Friday, July 24, 2009

Wild Abalone at Raffles Lighthouse

Finally, I saw an abalone at Raffles Lighthouse again!

The last time I saw an abalone here, it was not moving at all, and so I wasn't really sure if it was still alive. This time round, it moved! The entire shell was about 6-7cm long. Certainly not as big as the ones you can find in temperate countries, but well, it's our very own native wild abalone!

Yet another exciting find for me today was this chiton. It was about 3cm long, and had really pretty patterns on its shell! I'm a little embarrassed to say that this is the biggest chiton I have ever seen in local waters actually, even though I understand that there are much larger ones (up to 10cm long) in local waters. But still, I was satisfied finding such a pretty one. Must make a trip to find the big ones next time :P

As per previous trips, Raffles Lighthouse is a great place to find different types of feather stars. I saw quite a number of them in different colours - yellow, black, bluish green, and the one above, dark brown.

Among some rocks, I found this stonefish sea cucumber, looking just like a round rock if you did not look carefully.

There were lots of octopuses among the rocks and seaweeds too! Many of my friends were quite surprised to learn that octopuses are very common in local waters.

Giant top shells were another common sight here. In other countries in the region, they were often collect for food, and the shell polished and cut into buttons.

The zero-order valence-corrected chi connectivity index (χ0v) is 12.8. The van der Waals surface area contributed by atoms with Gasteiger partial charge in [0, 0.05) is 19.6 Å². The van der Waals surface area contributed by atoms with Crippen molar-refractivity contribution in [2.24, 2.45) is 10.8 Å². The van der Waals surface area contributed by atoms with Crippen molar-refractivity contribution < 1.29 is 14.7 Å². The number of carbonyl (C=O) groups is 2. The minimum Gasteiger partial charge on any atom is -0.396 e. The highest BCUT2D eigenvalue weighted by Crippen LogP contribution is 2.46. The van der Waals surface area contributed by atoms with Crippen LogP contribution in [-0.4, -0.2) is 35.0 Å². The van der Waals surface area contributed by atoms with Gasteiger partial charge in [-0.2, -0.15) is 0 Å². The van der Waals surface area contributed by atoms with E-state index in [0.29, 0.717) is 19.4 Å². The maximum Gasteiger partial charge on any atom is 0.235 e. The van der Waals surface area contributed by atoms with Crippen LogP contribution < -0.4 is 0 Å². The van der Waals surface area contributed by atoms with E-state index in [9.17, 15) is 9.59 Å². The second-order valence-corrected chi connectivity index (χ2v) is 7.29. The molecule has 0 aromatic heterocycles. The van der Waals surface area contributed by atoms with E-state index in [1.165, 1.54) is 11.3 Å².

Another giant we saw was this burrowing giant clam. It can grow up to about 15cm wide. Other species of giant clams in Singapore can grow up to about 40cm.

A few nudibranchs were spotted, including this black phyllid nudibranch. Not sure if it was due to the rain water or some predator, it was releasing a whitish fluid when I found it. Phyllid nudibranchs are known to release toxic chemicals into the surrounding water when they are stressed, especially when attack by predators.

Another nudibranch we saw was this Dermatobranchus nudibranch. It is believed that this nudibranch feeds on soft corals.

One of the volunteers found this pretty flatworm, probably a Pseudobiceros sp.

Raffles Lighthouse also has one of the nicest intertidal coral reef in Singapore.

The coral cover can get really dense here, compared to most other intertidal coral reefs in Singapore which are usually rather sparse.

On the whole, it was great to be here again and to be assured the reef was still pretty and healthy! :)

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